The cytomembrane system manages access into and out of a cell, recognizes other cells of the body, provides communication with other cells, and supplies structural support. Also known as the plasma or cell membrane system, its function and components vary based on the organism's domain and the cell's complexity.
Lipids are the primary structural elements of the cytomembrane system and include phospholipids, cholesterol and glycolipids. Phospholipids arrange themselves in two rows, with their head towards either the cell fluid or the external fluid and tail towards the opposite row. This lipid bilayer allows certain substances through while blocking others. Cholesterol inserts itself between the phospholipids, preventing them from packing tightly together and becoming rigid. A flexible membrane is a feature in bacterial prokaryotes, archaea and eukaryotes, except for plants, in which the cholesterol spacers are missing.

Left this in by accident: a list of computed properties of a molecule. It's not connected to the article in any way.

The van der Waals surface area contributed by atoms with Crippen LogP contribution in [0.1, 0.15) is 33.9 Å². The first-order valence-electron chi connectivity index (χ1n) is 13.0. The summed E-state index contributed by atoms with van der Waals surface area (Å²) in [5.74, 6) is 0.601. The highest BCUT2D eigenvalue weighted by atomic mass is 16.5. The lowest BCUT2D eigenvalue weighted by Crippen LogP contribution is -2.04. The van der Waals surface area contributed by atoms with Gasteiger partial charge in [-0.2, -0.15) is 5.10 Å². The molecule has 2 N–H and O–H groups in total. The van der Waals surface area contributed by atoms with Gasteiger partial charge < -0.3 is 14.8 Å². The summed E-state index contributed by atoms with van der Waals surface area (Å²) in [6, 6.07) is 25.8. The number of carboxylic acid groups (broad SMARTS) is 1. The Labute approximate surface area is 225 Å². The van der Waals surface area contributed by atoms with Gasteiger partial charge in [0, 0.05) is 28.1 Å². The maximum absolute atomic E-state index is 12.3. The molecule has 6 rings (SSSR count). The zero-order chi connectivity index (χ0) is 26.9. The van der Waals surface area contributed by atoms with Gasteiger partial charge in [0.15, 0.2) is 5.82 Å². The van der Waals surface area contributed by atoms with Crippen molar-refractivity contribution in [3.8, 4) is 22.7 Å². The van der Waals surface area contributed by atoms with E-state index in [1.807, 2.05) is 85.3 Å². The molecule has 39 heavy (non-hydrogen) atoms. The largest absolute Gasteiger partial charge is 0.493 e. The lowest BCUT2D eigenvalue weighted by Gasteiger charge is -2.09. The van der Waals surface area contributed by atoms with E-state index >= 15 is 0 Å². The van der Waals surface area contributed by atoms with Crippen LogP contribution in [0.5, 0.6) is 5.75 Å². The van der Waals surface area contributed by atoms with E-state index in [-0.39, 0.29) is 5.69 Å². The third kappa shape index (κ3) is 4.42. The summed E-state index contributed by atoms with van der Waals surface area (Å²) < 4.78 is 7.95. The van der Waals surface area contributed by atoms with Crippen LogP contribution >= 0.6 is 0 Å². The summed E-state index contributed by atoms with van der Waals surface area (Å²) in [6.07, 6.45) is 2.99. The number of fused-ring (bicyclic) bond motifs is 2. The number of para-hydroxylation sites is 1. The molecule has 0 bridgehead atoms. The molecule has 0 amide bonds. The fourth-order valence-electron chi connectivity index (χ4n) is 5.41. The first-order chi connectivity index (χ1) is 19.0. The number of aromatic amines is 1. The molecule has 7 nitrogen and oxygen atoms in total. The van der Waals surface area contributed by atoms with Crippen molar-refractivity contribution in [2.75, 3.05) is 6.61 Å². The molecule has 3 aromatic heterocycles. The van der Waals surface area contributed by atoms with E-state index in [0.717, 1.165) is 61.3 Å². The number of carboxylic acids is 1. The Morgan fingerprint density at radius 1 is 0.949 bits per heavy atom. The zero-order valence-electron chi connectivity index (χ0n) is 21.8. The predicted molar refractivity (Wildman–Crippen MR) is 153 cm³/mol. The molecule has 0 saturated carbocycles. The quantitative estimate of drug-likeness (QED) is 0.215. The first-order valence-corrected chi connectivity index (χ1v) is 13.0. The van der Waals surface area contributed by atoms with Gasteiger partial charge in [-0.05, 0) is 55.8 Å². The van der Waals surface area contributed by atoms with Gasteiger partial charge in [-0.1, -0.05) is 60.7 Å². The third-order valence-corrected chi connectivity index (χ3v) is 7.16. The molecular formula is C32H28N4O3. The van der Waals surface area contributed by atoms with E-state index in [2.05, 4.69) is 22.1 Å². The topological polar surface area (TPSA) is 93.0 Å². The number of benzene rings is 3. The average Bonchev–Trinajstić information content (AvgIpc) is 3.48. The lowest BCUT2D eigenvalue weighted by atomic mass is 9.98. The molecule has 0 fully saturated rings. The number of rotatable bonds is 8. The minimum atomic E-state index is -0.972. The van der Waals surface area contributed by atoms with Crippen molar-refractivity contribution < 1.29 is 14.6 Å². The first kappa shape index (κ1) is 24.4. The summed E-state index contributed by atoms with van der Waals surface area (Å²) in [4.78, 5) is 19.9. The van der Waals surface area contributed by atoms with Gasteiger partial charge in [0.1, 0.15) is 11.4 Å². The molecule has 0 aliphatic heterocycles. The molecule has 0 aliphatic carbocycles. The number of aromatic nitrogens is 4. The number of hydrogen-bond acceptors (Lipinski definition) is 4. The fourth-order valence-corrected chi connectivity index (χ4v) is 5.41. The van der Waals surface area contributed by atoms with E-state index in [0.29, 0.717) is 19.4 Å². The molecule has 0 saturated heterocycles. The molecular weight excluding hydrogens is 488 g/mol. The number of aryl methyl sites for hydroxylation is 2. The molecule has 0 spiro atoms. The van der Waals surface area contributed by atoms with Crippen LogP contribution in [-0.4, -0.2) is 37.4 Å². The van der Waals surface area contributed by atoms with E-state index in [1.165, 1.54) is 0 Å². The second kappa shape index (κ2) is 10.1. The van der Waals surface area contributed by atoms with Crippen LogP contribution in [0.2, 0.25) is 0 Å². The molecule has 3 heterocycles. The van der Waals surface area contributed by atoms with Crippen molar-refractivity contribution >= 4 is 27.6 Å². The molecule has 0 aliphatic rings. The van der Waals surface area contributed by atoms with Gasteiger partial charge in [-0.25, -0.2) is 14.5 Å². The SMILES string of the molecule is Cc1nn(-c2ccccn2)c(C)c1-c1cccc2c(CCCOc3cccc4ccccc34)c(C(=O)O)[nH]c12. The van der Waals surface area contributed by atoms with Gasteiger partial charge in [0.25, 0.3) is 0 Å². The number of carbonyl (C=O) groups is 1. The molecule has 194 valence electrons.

Glycolipids form a bridge between the lipid bilayer and carbohydrate chains on the membrane surface. Proteins act as controllers in the cytomembrane system and include structural proteins, receptor proteins, transport proteins and glycoproteins. Structural proteins embed themselves in the lipid bilayer, with their ends out of the membrane. Receptor proteins exist in eukaryotes and use signaling molecules, such as neurotransmitters and hormones, to promote communication.
Transporter proteins include those that change to an alpha-helical shape to carry blocked substances through the membrane. Glycoproteins embed themselves in the membrane and form a bridge to carbohydrate chains. They are active in both cellular communication and transport. The cytomembrane system acts as a security guard, a taxi service and a communications utility for the cell.